JUDICIOUS USE OF TECHNOLOGY IN EARLY CHILDHOOD PROGRAMS
Modern technology like TV, computers, the Internet and video games are now considered essential for communication, social networking, partnerships, entertainment and managing daily life. Therefore, modern technology is also producing a new generation of cognitive skills. These skills involve the development of visual-spatial skills, such as iconic representation and spatial visualization.
Young children in particular are increasingly comfortable living in a world of digital media. They are growing up with digital devices that are rapidly becoming the instruments of culture at home, at school, at work and in the community (NAEYC, 2012). Consequently, schools must adapt to these changes, taking advantage of new strengths in visual-spatial intelligence and cognitive processes: problem-solving, critical thinking and imagination (Greenfield, 2009). In addition, technology and digital media can support learning and interactions.
The power of modern technologies relies on the preference for visually presented information. All visuallyoriented digital media programs are able to attract and maintain the attention of children (Perry, 2009). They allow children to interact with great amounts of information from within their classrooms and homes, and connect children from all over the world (Riel, 1994).
However, many of the modern technologies are very passive (noninteractive) media – for example, television, DVDs and streaming media like YouTube. They do not provide children with quality social, emotional, cognitive or physical experiences.
Children need social interaction and reallife experiences with real people to truly benefit from modern technologies in their classrooms and homes. This cannot happen if the child is sitting for hours passively in front of the screen. The design of the curriculum and social setting are critical. Children need to have an integrated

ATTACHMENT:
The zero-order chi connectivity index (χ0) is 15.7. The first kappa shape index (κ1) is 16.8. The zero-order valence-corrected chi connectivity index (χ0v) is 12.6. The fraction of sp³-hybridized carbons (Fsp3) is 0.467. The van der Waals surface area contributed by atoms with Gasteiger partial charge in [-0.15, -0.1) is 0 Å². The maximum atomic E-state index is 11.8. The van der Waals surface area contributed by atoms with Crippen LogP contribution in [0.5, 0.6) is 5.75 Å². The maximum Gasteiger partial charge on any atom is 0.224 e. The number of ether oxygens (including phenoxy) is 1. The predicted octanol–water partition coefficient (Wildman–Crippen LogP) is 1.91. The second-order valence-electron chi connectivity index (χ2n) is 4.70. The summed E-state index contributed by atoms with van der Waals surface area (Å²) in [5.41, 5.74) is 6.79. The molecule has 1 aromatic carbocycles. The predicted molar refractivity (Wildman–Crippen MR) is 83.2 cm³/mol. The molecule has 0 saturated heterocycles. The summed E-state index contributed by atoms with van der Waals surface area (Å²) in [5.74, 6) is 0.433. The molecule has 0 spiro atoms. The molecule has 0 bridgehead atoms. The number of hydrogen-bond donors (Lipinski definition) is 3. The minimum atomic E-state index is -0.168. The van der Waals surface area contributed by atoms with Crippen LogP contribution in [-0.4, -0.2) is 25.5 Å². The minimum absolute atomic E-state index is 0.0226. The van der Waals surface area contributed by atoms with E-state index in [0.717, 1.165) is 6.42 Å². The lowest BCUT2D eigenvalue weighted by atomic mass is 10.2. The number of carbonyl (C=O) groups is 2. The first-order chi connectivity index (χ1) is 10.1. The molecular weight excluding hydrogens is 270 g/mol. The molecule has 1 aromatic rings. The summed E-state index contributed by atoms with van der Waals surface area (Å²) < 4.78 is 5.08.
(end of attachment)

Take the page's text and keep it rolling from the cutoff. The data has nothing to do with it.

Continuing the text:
and well-balanced set of experiences that can handle social-emotional development as well as develop their intellectual ability.
The American Academy of Pediatrics (2009,2010, 2011a, 2011b) and the White House Task Force on Childhood Obesity (2010) discourage any amount of screen time for children under 2 years old and recommend limiting screen time to 1-2 hours per day for children above 2 years old. The recommendations above are also related to factors that contribute to childhood obesity.
On the contrary, there are many positive qualities to modern technology that are interactive and beneficial for young children. Interactive media such as computers, smart boards, touch screen pads and any other interactive digital devices allow the child to develop their curiosities, problem-solving and independent thinking skills. Children are natural “manipulators” of the world (Perry, 2009); they learn through controlling the movement and interactions of objects in their world.
With digital devices that allow interaction, children can control pace and activity, solve problems and make things happen on screen. Furthermore, they are able to do any of those activities repeatedly with no limit.
To answer concerns about the impact of technology on children’s social interaction, Prof Sugata Mitra (2015) argued that children working side-by-side on one computer can encourage positive social interaction among them. Asking children to share when working with one computer can facilitate the sharing of ideas, problem solving and
In conclusion, balance and proper timing are the keys to healthy early childhood programs. Parents and teachers must act as the facilitators of children’s learning (Perry, 1997). Naturally, they possess the ability to provide the right kinds of experience at the right time for children.
Before the digital age, children enhanced their cognitive experience by sitting together with their families to play cards, Jenga, Monopoly, The Monkey on The Tree, etc. In this interaction, children use an externalizing object, which is the game; this can also happen with the emerging modern technologies.
Parents and teachers should take advantage of the interactive qualities of modern technology to promote valuable experiences to young children. The key to a healthy modern experience for early childhood is to ensure that we use technology to improve young children’s social interactions and holistic development and expand their view of the world.